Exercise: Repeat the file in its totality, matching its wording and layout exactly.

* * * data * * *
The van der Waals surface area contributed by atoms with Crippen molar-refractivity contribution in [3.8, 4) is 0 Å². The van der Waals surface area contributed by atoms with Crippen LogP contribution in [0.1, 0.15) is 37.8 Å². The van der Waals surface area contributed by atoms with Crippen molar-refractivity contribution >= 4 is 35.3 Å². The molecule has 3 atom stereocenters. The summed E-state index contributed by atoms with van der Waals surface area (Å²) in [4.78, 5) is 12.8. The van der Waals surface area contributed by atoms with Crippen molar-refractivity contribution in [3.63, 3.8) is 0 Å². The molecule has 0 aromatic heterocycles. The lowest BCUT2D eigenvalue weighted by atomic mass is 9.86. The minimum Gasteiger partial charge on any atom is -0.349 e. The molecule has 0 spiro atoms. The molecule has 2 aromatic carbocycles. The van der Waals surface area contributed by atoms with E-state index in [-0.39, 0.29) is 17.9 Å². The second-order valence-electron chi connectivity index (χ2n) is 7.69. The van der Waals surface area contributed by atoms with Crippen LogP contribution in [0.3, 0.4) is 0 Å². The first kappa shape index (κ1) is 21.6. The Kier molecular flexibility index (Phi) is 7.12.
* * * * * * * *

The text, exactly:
The van der Waals surface area contributed by atoms with Crippen molar-refractivity contribution in [3.8, 4) is 0 Å². The van der Waals surface area contributed by atoms with Crippen LogP contribution in [0.1, 0.15) is 37.8 Å². The van der Waals surface area contributed by atoms with Crippen molar-refractivity contribution >= 4 is 35.3 Å². The molecule has 3 atom stereocenters. The summed E-state index contributed by atoms with van der Waals surface area (Å²) in [4.78, 5) is 12.8. The van der Waals surface area contributed by atoms with Crippen molar-refractivity contribution in [3.63, 3.8) is 0 Å². The molecule has 0 aromatic heterocycles. The lowest BCUT2D eigenvalue weighted by atomic mass is 9.86. The minimum Gasteiger partial charge on any atom is -0.349 e. The molecule has 0 spiro atoms. The molecule has 2 aromatic carbocycles. The van der Waals surface area contributed by atoms with E-state index in [-0.39, 0.29) is 17.9 Å². The second-order valence-electron chi connectivity index (χ2n) is 7.69. The van der Waals surface area contributed by atoms with Crippen LogP contribution in [0.3, 0.4) is 0 Å². The first kappa shape index (κ1) is 21.6. The Kier molecular flexibility index (Phi) is 7.12.